Ramchal himself seems to take a more utilitarian attitude toward the existence of the yetzer harah and to side with the “necessary evil” approach. He first acknowledges the existence of evil in the human heart (aside from goodness) by saying simply that man is “equally inclined in two (ethical) directions” given that he was “created with a yetzer hatov and a yetzer harah” (Derech Hashem 1:3:1). And he offers that, given the reality that “mankind was created with a yetzer harah and a yetzer hatov” it’s consequently “impossible for there not to be some good and some bad” among us (Derech Hashem 2:2:2); or put another way, “the world was created with (both) good and bad elements” (Derech Hashem 2:3:1), so wrong and injustice are to be expected.
But as he put it elsewhere, he holds that the yetzer harah is to man’s advantage in that, inasmuch as “something that needed to be rectified was created within man so that he could earn merit” by rectifying it in fact (Klallei Pitchei Chochma V’Da’at 1).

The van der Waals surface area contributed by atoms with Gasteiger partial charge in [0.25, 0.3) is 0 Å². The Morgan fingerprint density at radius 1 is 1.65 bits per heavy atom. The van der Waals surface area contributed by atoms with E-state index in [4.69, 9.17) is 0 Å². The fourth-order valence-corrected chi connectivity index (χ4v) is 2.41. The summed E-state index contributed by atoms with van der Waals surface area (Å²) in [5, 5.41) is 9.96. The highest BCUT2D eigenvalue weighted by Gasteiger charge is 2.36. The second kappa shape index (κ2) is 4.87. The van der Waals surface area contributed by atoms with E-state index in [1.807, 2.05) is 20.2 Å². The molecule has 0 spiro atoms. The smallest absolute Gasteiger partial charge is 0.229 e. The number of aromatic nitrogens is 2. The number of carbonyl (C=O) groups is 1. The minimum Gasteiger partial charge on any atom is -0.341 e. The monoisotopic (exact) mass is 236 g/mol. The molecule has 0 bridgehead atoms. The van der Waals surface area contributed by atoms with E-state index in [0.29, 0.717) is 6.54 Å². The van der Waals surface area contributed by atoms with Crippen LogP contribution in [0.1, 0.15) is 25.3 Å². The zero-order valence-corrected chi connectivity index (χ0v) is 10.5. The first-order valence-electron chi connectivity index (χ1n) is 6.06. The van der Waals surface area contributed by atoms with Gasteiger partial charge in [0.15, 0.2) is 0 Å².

At bottom, though, he states that man was in point of fact “only placed in this world to overcome his yetzer (harah)” (Derech Hashem 1:4:6), and that it’s important to understand that “you will only be the full man worthy of clutching onto your Creator if you are … victorious in your battles” to overcome your yetzer harah (Messilat Yesharim Ch. 1).
(c) 2011 Rabbi Yaakov Feldman
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Rabbi Yaakov Feldman has also translated and commented upon “The Path of the Just” and “The Duties of the Heart” (Jason Aronson Publishers).